20 years ago there were not enough programmers. Today there are still not enough programmers. There will NEVER be enough programmers because our imagination outstrips our ability to execute. You’ll enjoy entrepreneurship a lot more if you can build stuff without having to look for one every time you’re inspired.
I Know – There are a Lot of Good Reasons Why YOU Won’t Learn to Code
You may have good reasons for not learning how to code – for instance if you’ve tried it and hate it. Or perhaps you’re so insanely good at selling and raising money that doing anything else is a waste of time.
But most entrepreneurs I talk to wish they could code – and want to code. But they don’t think they can do it, don’t know how to learn, or for some reason don’t think they should. I had many of the same excuses for much of my career and gave myself lots of reasons why I wasn’t coding.I hope you’ll reconsider.
You don’t have to be great – or even good – at it. You can be incredibly effective with a wide range of basic skills. With such skills you can build most MVPs to the point of figuring out whether you’ve discovered an opportunity. You can talk about anything. There is enormous value from knowing nothing to having basic skills. There is actually less value in going from basic skills to expertise – and in some cases probably lost value.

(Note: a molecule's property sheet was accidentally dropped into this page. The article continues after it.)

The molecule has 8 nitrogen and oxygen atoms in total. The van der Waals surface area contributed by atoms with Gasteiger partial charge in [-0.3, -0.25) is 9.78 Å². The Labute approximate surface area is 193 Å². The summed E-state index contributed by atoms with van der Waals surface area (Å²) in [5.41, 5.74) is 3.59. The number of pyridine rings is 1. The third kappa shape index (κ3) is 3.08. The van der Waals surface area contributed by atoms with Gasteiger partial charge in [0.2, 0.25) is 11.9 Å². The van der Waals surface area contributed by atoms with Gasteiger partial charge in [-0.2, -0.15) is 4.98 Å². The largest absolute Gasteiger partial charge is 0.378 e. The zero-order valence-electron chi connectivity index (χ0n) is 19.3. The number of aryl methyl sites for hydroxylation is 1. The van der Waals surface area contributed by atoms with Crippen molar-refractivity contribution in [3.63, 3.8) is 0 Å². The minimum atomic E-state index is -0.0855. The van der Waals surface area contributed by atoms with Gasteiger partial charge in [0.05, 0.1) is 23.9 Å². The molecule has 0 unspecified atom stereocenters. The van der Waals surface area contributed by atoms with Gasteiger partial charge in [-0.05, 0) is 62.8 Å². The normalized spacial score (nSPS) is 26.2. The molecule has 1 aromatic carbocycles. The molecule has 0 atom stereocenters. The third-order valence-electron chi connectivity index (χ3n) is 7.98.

You don’t have to do everything yourself. Of course there will be things you can’t do yourself. Paul Mederos did an awesome job with the SoHelpful profile design. Devin Zhang is 10x the programmer I am. These people are experts – I’m a generalist. It is a whole lot easier (and cheaper) to bring in experts for specific problems than to hire generalists.
What you studied at college doesn’t matter – plenty of great programmers never even went to college.
It is easier than ever to get started. It is easy to pick the programming language for your startup. And if you tried – and gave up – I urge you try a different approach to learning such as learning to code after you’ve decided what you want to build.
Need Some Help Getting Started? – I’ll be Happy to Help You
I’ve helped dozens of entrepreneurs talk through the challenges of learning how to code. I’m happy to help you as well, just grab a 30-minute slot on my schedule.
About the Image
I found this photo by Nik_Doof of his “Portable Office”. This type of freedom is one of the most amazing parts of being a technically-competent entrepreneur today – the ability to be mobile, live anywhere, and create products that reach the world from tools you carry on your back.
We live in amazing times, don’t we?
- For some reason people sometimes get angry with me when I make this suggestion. I suppose some people really feel it isn’t a skill they can ever hope to have. Suppose I suggested that programmers that they should learn how to sell – would anyone object as strongly to this advice? ↩